Tags: investors | federal reserve | rates | returns

New Research Shows What to Expect from Stocks When the Fed Does Act

New Research Shows What to Expect from Stocks When the Fed Does Act
(Dollar Photo Club)

Wednesday, 23 September 2015 09:00 AM

Last week, Federal Reserve officials deferred action on interest rates. Eventually they will need to take action and raise rates. Based on history, stock markets will struggle whenever the Fed finally acts.

Recent research by Robert Johnson, President and CEO of The American College of Financial Services in Bryn Mawr, Pa,, found stocks underperform as interest rates rise. Most of the long-term gains in stocks accrue to investors while rates are falling.

In Invest With the Fed (McGraw-Hill, 2015), Johnson and co-authors Gerald Jensen of Creighton University and Luis Garcia-Feijoo of Florida Atlantic University showed from 1966 through 2013, the S&P 500 averaged an annual return of 15.2 percent when rates were falling interest rates and just 5.9 percent when rates were rising.

Fed economists are undoubtedly familiar with data similar to this.

This could be one reason the Fed is now deferring action based on their newfound concerns about the international situation.

The Fed had been focused on U.S. unemployment and inflation prior to its most recent meeting.

By citing international concerns, the Fed could be looking for a reason to put off raising rates as long as possible, or at least past the next Presidential election.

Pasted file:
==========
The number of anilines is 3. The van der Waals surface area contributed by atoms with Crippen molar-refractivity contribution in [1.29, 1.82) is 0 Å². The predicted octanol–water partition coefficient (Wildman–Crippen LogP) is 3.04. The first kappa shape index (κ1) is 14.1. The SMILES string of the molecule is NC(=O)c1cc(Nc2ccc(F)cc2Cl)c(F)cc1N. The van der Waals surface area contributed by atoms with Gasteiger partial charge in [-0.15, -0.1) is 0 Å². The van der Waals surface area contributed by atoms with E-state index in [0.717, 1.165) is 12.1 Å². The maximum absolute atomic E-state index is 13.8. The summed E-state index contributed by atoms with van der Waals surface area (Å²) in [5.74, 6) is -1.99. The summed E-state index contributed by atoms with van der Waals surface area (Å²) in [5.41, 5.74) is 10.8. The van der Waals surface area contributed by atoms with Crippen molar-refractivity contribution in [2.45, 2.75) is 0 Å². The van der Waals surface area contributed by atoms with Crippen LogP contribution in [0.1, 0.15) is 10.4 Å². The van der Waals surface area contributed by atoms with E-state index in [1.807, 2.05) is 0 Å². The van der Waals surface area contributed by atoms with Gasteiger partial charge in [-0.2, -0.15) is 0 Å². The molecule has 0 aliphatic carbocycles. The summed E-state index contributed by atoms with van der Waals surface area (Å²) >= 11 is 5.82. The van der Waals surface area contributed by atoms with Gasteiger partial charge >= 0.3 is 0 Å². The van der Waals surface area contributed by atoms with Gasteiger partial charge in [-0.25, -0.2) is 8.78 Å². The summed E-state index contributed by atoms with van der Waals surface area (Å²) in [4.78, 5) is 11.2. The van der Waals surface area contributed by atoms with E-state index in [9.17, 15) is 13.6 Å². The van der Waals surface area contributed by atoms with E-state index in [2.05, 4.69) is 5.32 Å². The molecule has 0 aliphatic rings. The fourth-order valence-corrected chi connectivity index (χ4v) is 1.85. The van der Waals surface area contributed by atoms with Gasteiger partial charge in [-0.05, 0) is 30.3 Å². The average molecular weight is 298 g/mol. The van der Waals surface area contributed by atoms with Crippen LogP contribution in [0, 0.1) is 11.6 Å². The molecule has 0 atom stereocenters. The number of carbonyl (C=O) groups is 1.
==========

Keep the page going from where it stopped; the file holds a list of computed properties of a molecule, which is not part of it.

Knowing stocks are likely to underperform adds another dimension to the Fed’s decision. Igniting a bear market during a presidential campaign could swing the election.

Investors facing losses could very well blame the current administration and vote to change the party in the White House.

Johnson cautions “investors across the investment spectrum should expect lower returns when the Fed begins raising rates.”

Lower returns could have far-reaching effects in the economy and in politics.

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MichaelCarr
Last week, Federal Reserve officials deferred action on interest rates. Eventually they will need to take action and raise rates. Based on history, stock markets will struggle whenever the Fed finally acts.
investors, federal reserve, rates, returns
272
2015-00-23
Wednesday, 23 September 2015 09:00 AM
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